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What: AfterValeant Pharmaceuticals (NYSE: VRX)reassured investors on Tuesday that it can still deliver on its previously issued full-year financial guidance, shares shot 19.3% higher at 12:30 p.m. EDT.
So what:Payer pushback after the disclosure of rampant price increases and the shuttering of a relationship with a key distributor resulted in Valeant Pharmaceuticals shares losing more than 80% of their value since last summer.However, shares are gaining back some ground today after management reiterated guidance for sales of at least$9.9 billion and non-GAAP earnings per share of at least $6.60 this year.
The decision to stick by these targets marks the first time this year that management hasn't had to lower its outlook. The guidance is also encouraging given that it comes even as second-quarter revenue fell 11% year over year, to $2.4 billion, and non-GAAP EPS dropped to $1.40 from $2.14 last year. These top-line and bottom-line results were $40 million and $0.08 shy of the industry watchers' forecast, respectively.
Additionally, CEO Joseph Papa announced plans to restructure and reorganize Valeant, and reported that efforts to firm up relationships with lenders continues:
Now what:Optimism that Papa can restore credibility with payers, reduce the company's debt load, and eventually return the company to growth is ticking higher today, but investors should recognize that this turnaround is still in the early stages and there are still hurdles to overcome.
One of those hurdles includes maximizing the potential opportunity associated with a 20-year fulfillment deal that the company cut with Walgreens Boots Alliance (NASDAQ: WBA) late last year. After discontinuing a relationship with the specialty distributor Philidor, Papa's predecessor agreed to pay service fees to Walgreens to fill patient scripts.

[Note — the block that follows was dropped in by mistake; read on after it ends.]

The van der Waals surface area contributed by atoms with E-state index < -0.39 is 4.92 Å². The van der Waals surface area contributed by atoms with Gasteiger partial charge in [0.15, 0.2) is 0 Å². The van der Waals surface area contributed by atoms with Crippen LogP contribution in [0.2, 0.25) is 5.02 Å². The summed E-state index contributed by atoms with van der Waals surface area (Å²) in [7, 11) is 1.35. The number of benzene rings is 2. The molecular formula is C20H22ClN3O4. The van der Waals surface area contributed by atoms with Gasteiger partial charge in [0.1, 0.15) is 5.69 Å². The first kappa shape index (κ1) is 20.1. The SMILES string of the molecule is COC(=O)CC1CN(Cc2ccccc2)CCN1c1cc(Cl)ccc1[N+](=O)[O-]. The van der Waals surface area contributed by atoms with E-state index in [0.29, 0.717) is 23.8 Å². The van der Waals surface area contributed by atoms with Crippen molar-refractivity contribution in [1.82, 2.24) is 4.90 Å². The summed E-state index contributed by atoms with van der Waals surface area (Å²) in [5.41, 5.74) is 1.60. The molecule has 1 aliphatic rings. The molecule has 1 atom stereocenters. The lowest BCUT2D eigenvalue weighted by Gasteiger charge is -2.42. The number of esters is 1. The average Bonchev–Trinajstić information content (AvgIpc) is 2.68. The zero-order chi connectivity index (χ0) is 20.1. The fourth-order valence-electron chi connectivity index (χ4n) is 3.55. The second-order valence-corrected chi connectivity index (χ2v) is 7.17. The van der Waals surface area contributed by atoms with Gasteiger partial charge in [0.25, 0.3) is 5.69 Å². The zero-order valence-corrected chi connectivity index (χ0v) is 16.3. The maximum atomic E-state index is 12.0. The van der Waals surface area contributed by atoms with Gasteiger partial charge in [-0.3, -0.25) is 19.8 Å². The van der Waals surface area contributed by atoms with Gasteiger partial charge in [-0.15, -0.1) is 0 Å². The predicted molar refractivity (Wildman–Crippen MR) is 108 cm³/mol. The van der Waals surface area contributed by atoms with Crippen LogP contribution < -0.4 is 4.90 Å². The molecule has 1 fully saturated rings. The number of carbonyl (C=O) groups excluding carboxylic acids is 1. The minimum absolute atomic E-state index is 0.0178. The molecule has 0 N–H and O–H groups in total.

Unfortunately, that relationship -- so far -- has been a bigger win for Walgreens than it's been for Valeant. Unlike traditional relationships, Walgreens doesn't purchase Valeant's drugs and resell them to consumers and payers. Instead, Walgreens fills the prescription and payers reimburse Valeant directly. In the first couple of quarters, there have been delays in receiving payment, and in some cases, payments have been too low for Valeant to turn a profit.
Walgreens has said it's working with Valeant to improve the situation, but sluggish second-quarter sales suggest that there's more fixing that needs to get done before this deal kick-starts Valeant's growth. Nevertheless, Valeant's second-quarter results contained few surprises, and given the company's track record over the past few conference calls, that's music to investors' ears.
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Todd Campbell has no position in any stocks mentioned.Todd owns E.B. Capital Markets, LLC. E.B. Capital's clients may have positions in the companies mentioned. Like this article? Follow him onTwitter where he goes by the handle@ebcapital to see more articles like this.The Motley Fool owns shares of and recommends Valeant Pharmaceuticals. Try any of our Foolish newsletter services free for 30 days. We Fools may not all hold the same opinions, but we all believe that considering a diverse range of insights makes us better investors. The Motley Fool has a disclosure policy.